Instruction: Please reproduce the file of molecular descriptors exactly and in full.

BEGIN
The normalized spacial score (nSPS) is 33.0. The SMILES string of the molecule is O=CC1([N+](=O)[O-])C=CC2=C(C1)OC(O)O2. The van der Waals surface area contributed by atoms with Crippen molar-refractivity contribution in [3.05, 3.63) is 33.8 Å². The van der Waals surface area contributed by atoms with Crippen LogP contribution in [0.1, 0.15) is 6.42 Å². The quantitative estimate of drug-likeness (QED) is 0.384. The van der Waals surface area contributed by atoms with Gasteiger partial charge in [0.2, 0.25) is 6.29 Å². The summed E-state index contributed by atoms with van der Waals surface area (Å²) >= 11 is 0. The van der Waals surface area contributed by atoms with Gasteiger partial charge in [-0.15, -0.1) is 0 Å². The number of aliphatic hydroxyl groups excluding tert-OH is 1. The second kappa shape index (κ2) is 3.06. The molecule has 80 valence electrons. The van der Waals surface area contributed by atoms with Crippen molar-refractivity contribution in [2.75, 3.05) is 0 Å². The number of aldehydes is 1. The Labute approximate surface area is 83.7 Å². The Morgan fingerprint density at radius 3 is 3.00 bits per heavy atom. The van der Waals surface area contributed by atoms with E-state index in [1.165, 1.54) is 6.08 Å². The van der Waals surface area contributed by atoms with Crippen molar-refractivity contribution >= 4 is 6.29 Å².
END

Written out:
The normalized spacial score (nSPS) is 33.0. The SMILES string of the molecule is O=CC1([N+](=O)[O-])C=CC2=C(C1)OC(O)O2. The van der Waals surface area contributed by atoms with Crippen molar-refractivity contribution in [3.05, 3.63) is 33.8 Å². The van der Waals surface area contributed by atoms with Crippen LogP contribution in [0.1, 0.15) is 6.42 Å². The quantitative estimate of drug-likeness (QED) is 0.384. The van der Waals surface area contributed by atoms with Gasteiger partial charge in [0.2, 0.25) is 6.29 Å². The summed E-state index contributed by atoms with van der Waals surface area (Å²) >= 11 is 0. The van der Waals surface area contributed by atoms with Gasteiger partial charge in [-0.15, -0.1) is 0 Å². The number of aliphatic hydroxyl groups excluding tert-OH is 1. The second kappa shape index (κ2) is 3.06. The molecule has 80 valence electrons. The van der Waals surface area contributed by atoms with Crippen molar-refractivity contribution in [2.75, 3.05) is 0 Å². The number of aldehydes is 1. The Labute approximate surface area is 83.7 Å². The Morgan fingerprint density at radius 3 is 3.00 bits per heavy atom. The van der Waals surface area contributed by atoms with E-state index in [1.165, 1.54) is 6.08 Å². The van der Waals surface area contributed by atoms with Crippen molar-refractivity contribution >= 4 is 6.29 Å².